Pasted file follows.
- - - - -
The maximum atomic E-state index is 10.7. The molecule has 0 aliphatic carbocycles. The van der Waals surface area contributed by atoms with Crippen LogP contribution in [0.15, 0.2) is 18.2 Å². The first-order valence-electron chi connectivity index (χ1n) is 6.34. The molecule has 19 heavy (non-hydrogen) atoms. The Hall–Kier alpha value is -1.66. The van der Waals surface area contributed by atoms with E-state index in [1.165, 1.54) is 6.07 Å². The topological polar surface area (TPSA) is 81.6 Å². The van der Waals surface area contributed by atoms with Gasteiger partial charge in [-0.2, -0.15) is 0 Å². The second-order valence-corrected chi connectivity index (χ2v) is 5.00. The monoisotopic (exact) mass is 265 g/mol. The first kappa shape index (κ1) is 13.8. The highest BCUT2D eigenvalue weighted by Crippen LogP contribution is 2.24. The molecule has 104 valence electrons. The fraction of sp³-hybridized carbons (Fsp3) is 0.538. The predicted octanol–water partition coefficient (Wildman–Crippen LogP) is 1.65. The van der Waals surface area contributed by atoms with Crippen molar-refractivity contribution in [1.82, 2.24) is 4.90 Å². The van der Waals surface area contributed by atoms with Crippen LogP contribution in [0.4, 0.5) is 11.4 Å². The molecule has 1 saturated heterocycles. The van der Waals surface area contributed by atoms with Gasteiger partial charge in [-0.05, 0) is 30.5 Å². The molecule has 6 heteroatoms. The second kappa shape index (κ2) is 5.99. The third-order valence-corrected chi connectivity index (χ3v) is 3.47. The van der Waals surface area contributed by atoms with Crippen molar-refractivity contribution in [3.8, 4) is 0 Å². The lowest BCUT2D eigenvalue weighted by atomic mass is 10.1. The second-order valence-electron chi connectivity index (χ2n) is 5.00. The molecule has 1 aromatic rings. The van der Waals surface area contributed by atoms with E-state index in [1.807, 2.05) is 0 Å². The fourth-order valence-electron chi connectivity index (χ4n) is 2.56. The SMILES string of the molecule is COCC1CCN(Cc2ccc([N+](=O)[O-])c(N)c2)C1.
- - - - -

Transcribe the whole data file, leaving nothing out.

The maximum atomic E-state index is 10.7. The molecule has 0 aliphatic carbocycles. The van der Waals surface area contributed by atoms with Crippen LogP contribution in [0.15, 0.2) is 18.2 Å². The first-order valence-electron chi connectivity index (χ1n) is 6.34. The molecule has 19 heavy (non-hydrogen) atoms. The Hall–Kier alpha value is -1.66. The van der Waals surface area contributed by atoms with E-state index in [1.165, 1.54) is 6.07 Å². The topological polar surface area (TPSA) is 81.6 Å². The van der Waals surface area contributed by atoms with Gasteiger partial charge in [-0.2, -0.15) is 0 Å². The second-order valence-corrected chi connectivity index (χ2v) is 5.00. The monoisotopic (exact) mass is 265 g/mol. The first kappa shape index (κ1) is 13.8. The highest BCUT2D eigenvalue weighted by Crippen LogP contribution is 2.24. The molecule has 104 valence electrons. The fraction of sp³-hybridized carbons (Fsp3) is 0.538. The predicted octanol–water partition coefficient (Wildman–Crippen LogP) is 1.65. The van der Waals surface area contributed by atoms with Crippen molar-refractivity contribution in [1.82, 2.24) is 4.90 Å². The van der Waals surface area contributed by atoms with Crippen LogP contribution in [0.4, 0.5) is 11.4 Å². The molecule has 1 saturated heterocycles. The van der Waals surface area contributed by atoms with Gasteiger partial charge in [-0.05, 0) is 30.5 Å². The molecule has 6 heteroatoms. The second kappa shape index (κ2) is 5.99. The third-order valence-corrected chi connectivity index (χ3v) is 3.47. The van der Waals surface area contributed by atoms with Crippen molar-refractivity contribution in [3.8, 4) is 0 Å². The lowest BCUT2D eigenvalue weighted by atomic mass is 10.1. The second-order valence-electron chi connectivity index (χ2n) is 5.00. The molecule has 1 aromatic rings. The van der Waals surface area contributed by atoms with E-state index in [1.807, 2.05) is 0 Å². The fourth-order valence-electron chi connectivity index (χ4n) is 2.56. The SMILES string of the molecule is COCC1CCN(Cc2ccc([N+](=O)[O-])c(N)c2)C1.